Apparently, I’m a monster. According to the women I’ve been involved with, it’s not that I’m cold, I just don’t seem as invested in them as I should be. I’m more interested, more excited to read a new book, spend time with my friends, research the kind of puppy I want to get (a fox terrier of course), learn how to cook something new or spend time with my family. Relationships were always somewhere at the bottom of my priority list. This, for some reason, attracted them at first. Then they hated me for it.
‘You never yell, you never get excited, you just exist with me. But the second you see your friends you’re like that donkey from Shrek but on crack. I don’t get it. I don’t get you.’
‘Whoever did this to you is a bitch. She ruined you for the rest of us.’
‘I thought it was sexy that you were hiding your passion for me but then I realised you weren’t hiding something that wasn’t there.’
All of them were saying the same thing in different ways. And now when I think about it, I can’t remember which one said what. This sounds terrible I know, but I can’t even match up their names to their faces – Anna, Sarah, Elinor, Yasmine, Kristina – blond, brunette, pink tips, shaved head, nipple piercing, lilac smelling, gluten free, jam making, yoga instructor, lawyer. They all became the same person, the same woman, all of them trying to figure me out and then getting furious at me for not letting them in. I don’t do it on purpose, honestly, I don’t. One of them called me an impossible algebra equation. The truth is she’s right. I don’t even know the fucking answer.
‘It sounds like you have a disease. And it’s from your childhood, I think, it was your childhood that made you like this. Your childhood made you a monster.’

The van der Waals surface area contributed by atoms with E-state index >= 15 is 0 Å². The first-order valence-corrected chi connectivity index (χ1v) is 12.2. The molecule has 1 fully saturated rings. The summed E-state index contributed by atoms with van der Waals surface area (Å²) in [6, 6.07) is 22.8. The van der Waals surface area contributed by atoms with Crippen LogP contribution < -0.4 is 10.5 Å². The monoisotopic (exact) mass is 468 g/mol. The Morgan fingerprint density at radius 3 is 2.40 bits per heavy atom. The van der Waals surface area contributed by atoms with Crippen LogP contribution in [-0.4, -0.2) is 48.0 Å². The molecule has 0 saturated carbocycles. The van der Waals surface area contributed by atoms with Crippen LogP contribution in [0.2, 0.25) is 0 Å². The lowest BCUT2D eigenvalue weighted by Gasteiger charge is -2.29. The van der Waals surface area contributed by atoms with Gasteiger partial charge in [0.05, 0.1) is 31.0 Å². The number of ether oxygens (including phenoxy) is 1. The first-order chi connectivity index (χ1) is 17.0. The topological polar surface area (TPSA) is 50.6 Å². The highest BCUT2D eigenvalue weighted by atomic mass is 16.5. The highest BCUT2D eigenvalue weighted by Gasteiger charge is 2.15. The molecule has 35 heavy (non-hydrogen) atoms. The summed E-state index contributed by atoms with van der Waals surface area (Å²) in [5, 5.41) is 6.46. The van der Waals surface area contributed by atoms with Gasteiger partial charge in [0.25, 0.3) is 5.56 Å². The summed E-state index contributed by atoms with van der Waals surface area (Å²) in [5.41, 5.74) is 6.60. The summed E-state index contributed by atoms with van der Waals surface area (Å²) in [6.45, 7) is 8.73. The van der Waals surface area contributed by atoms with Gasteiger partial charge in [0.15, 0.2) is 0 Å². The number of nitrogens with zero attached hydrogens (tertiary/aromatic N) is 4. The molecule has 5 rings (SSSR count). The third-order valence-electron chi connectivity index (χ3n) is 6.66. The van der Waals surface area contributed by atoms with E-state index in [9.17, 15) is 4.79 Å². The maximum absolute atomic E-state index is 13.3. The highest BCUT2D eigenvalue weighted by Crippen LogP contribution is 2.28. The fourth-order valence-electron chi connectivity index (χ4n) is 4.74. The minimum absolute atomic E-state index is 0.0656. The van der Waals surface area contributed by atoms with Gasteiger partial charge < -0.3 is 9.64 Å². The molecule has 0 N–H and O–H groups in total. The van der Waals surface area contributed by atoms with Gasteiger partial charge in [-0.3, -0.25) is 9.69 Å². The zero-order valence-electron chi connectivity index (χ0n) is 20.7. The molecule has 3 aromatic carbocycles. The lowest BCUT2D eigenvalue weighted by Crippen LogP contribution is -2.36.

I think it was the yoga instructor who told me that. Whatever my faults are, I found it odd that my childhood would be blamed. I never gave it much thought except to ask myself, was my childhood sad? Was it fucked up? No. Like most people, my self-examination ended there. But then something small, something banal would happen and down you fall through the rabbit hole.
It’s fairly noticeable on other people – when they are staring into nothing in the middle of a dinner party, when their eyes are closed while they listen to a song, when they sigh for no reason. That’s where they are. Down the rabbit hole. Most of the time there’s no choice, it can happen anywhere. A scent, a sound, a face, a word and the memories whiplash leaving you dazed and aching.
When I thought of my childhood in the simplest meaning of the word I thought of nothing else but my bedroom. Over time, nothing had altered the memory of that room. The walls were sugary white with drawings of dogs and horses. My bed had red bars and the sheets, covered with cars and trucks, were never made but sat in a bundle or spilled over the edge. The floor was strewn with books, toys and clothes so that I hardly saw the rug underneath. I also remember my windowsill by my bed. I’d rub my fingers over it, digging my nails into the wood while I watched the sun rise through the leaves of the eucalyptus tree in our front garden.
I’m not that old, in fact some would say that I have my whole life ahead of me. This is true. But throughout puberty and all other nonsense associated with growing up, the memory of that place and time, though still there, was set aside, forgotten momentarily.
All it took was a song and a stupid question at a party for the slithering of memories to begin until it was a full torrent of sounds, smells, images and feelings. If I could go back to my childhood bedroom and explore it now after so many years, I could excavate and separate fact from fiction, imagination from lies all to find a truth. Perhaps that truth or the solution to my algebra equation is a cacophony of thoughts and incidents neatly arranged into a story.
So anyway, here we go. The beginning of this story is actually at the end of it. I was at a party, in London, Kensington, which makes no sense since I lived nowhere near there. It was in one of those homes where the floors were too shiny, the walls were covered with paintings of blotched masses and framed drawings of urban plans. The tables were filled with things that were old but sparkled like a graveyard of souvenirs and the furniture looked too modern or classic to be comfortable. Somehow though, it all looked good.
The parents of our hostess were abroad I was told. Rich people, and she, the girl who lived here, was the beautiful one with the black hair. I never saw her, only a glimpse of a salmon coloured dress escaping around the corner through the crowd when we first walked in.